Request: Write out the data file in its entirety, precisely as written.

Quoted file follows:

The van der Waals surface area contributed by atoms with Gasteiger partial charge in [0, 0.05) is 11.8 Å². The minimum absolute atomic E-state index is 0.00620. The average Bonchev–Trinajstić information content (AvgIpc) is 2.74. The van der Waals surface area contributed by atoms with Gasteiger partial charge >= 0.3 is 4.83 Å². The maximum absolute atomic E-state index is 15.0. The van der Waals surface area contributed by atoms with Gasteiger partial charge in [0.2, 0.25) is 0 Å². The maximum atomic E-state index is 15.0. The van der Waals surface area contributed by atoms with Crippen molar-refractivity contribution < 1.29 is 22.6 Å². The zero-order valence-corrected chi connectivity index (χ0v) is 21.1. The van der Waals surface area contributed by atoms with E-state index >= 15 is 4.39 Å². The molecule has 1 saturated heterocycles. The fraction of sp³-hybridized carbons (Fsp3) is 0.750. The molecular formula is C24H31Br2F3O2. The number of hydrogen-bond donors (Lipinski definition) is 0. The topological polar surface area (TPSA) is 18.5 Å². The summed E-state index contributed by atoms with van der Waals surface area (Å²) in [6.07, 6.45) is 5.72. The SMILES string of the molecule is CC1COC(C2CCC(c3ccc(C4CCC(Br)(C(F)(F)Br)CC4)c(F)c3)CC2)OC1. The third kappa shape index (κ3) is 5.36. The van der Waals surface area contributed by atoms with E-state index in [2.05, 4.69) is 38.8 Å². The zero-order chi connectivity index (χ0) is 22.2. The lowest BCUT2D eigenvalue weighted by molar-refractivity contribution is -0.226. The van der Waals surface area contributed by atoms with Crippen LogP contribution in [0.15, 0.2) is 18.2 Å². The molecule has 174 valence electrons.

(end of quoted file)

The van der Waals surface area contributed by atoms with Gasteiger partial charge in [0, 0.05) is 11.8 Å². The minimum absolute atomic E-state index is 0.00620. The average Bonchev–Trinajstić information content (AvgIpc) is 2.74. The van der Waals surface area contributed by atoms with Gasteiger partial charge >= 0.3 is 4.83 Å². The maximum absolute atomic E-state index is 15.0. The van der Waals surface area contributed by atoms with Gasteiger partial charge in [0.2, 0.25) is 0 Å². The maximum atomic E-state index is 15.0. The van der Waals surface area contributed by atoms with Crippen molar-refractivity contribution < 1.29 is 22.6 Å². The zero-order valence-corrected chi connectivity index (χ0v) is 21.1. The van der Waals surface area contributed by atoms with E-state index >= 15 is 4.39 Å². The molecule has 1 saturated heterocycles. The fraction of sp³-hybridized carbons (Fsp3) is 0.750. The molecular formula is C24H31Br2F3O2. The number of hydrogen-bond donors (Lipinski definition) is 0. The topological polar surface area (TPSA) is 18.5 Å². The summed E-state index contributed by atoms with van der Waals surface area (Å²) in [6.07, 6.45) is 5.72. The SMILES string of the molecule is CC1COC(C2CCC(c3ccc(C4CCC(Br)(C(F)(F)Br)CC4)c(F)c3)CC2)OC1. The third kappa shape index (κ3) is 5.36. The van der Waals surface area contributed by atoms with E-state index in [2.05, 4.69) is 38.8 Å². The zero-order chi connectivity index (χ0) is 22.2. The lowest BCUT2D eigenvalue weighted by molar-refractivity contribution is -0.226. The van der Waals surface area contributed by atoms with Crippen LogP contribution in [0.15, 0.2) is 18.2 Å². The molecule has 174 valence electrons.